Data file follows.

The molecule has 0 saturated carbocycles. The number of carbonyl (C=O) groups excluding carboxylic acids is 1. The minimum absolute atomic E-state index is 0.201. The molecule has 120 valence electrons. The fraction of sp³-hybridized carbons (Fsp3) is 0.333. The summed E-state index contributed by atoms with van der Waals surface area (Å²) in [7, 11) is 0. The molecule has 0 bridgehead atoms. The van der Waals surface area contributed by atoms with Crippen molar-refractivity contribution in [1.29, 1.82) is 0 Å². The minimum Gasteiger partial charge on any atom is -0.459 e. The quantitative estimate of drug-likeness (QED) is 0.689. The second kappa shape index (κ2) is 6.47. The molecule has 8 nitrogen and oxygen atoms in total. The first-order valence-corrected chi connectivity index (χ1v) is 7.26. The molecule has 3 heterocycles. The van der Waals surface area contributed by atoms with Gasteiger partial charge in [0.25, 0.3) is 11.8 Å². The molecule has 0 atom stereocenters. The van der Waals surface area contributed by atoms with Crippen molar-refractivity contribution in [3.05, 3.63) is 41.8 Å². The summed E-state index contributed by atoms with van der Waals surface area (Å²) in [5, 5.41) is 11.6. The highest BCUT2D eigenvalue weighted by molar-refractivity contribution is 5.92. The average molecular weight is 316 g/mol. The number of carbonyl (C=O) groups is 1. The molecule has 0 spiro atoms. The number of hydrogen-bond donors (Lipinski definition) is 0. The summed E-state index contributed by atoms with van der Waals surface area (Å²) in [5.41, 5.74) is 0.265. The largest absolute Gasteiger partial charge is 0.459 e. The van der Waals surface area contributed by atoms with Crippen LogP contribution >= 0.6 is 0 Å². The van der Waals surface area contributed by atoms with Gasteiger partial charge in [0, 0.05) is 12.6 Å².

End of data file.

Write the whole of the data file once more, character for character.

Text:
The molecule has 0 saturated carbocycles. The number of carbonyl (C=O) groups excluding carboxylic acids is 1. The minimum absolute atomic E-state index is 0.201. The molecule has 120 valence electrons. The fraction of sp³-hybridized carbons (Fsp3) is 0.333. The summed E-state index contributed by atoms with van der Waals surface area (Å²) in [7, 11) is 0. The molecule has 0 bridgehead atoms. The van der Waals surface area contributed by atoms with Crippen molar-refractivity contribution in [1.29, 1.82) is 0 Å². The minimum Gasteiger partial charge on any atom is -0.459 e. The quantitative estimate of drug-likeness (QED) is 0.689. The second kappa shape index (κ2) is 6.47. The molecule has 8 nitrogen and oxygen atoms in total. The first-order valence-corrected chi connectivity index (χ1v) is 7.26. The molecule has 3 heterocycles. The van der Waals surface area contributed by atoms with Gasteiger partial charge in [0.25, 0.3) is 11.8 Å². The molecule has 0 atom stereocenters. The van der Waals surface area contributed by atoms with Crippen molar-refractivity contribution in [3.05, 3.63) is 41.8 Å². The summed E-state index contributed by atoms with van der Waals surface area (Å²) in [5, 5.41) is 11.6. The highest BCUT2D eigenvalue weighted by molar-refractivity contribution is 5.92. The average molecular weight is 316 g/mol. The number of carbonyl (C=O) groups is 1. The molecule has 0 spiro atoms. The number of hydrogen-bond donors (Lipinski definition) is 0. The summed E-state index contributed by atoms with van der Waals surface area (Å²) in [5.41, 5.74) is 0.265. The largest absolute Gasteiger partial charge is 0.459 e. The van der Waals surface area contributed by atoms with Crippen LogP contribution >= 0.6 is 0 Å². The van der Waals surface area contributed by atoms with Gasteiger partial charge in [0, 0.05) is 12.6 Å².